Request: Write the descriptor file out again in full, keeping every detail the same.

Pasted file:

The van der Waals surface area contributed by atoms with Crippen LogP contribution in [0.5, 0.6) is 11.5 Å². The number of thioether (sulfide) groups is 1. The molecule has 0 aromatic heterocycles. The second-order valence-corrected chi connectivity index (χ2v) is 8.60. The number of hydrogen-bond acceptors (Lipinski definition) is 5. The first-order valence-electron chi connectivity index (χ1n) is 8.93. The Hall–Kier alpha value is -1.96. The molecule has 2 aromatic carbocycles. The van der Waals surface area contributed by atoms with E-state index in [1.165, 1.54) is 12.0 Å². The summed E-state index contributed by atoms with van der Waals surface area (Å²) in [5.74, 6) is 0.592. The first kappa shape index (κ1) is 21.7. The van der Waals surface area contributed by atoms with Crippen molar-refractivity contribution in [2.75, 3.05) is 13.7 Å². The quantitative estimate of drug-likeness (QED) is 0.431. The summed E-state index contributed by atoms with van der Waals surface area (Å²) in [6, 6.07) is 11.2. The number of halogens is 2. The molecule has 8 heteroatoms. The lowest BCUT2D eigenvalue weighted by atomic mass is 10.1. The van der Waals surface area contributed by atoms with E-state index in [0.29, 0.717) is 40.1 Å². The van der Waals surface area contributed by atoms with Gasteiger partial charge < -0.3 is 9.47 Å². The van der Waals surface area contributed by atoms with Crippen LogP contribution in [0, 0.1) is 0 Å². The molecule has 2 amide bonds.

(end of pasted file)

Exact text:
The van der Waals surface area contributed by atoms with Crippen LogP contribution in [0.5, 0.6) is 11.5 Å². The number of thioether (sulfide) groups is 1. The molecule has 0 aromatic heterocycles. The second-order valence-corrected chi connectivity index (χ2v) is 8.60. The number of hydrogen-bond acceptors (Lipinski definition) is 5. The first-order valence-electron chi connectivity index (χ1n) is 8.93. The Hall–Kier alpha value is -1.96. The molecule has 2 aromatic carbocycles. The van der Waals surface area contributed by atoms with E-state index in [1.165, 1.54) is 12.0 Å². The summed E-state index contributed by atoms with van der Waals surface area (Å²) in [5.74, 6) is 0.592. The first kappa shape index (κ1) is 21.7. The van der Waals surface area contributed by atoms with Crippen molar-refractivity contribution in [2.75, 3.05) is 13.7 Å². The quantitative estimate of drug-likeness (QED) is 0.431. The summed E-state index contributed by atoms with van der Waals surface area (Å²) in [6, 6.07) is 11.2. The number of halogens is 2. The molecule has 8 heteroatoms. The lowest BCUT2D eigenvalue weighted by atomic mass is 10.1. The van der Waals surface area contributed by atoms with E-state index in [0.29, 0.717) is 40.1 Å². The van der Waals surface area contributed by atoms with Gasteiger partial charge < -0.3 is 9.47 Å². The van der Waals surface area contributed by atoms with Crippen LogP contribution in [0, 0.1) is 0 Å². The molecule has 2 amide bonds.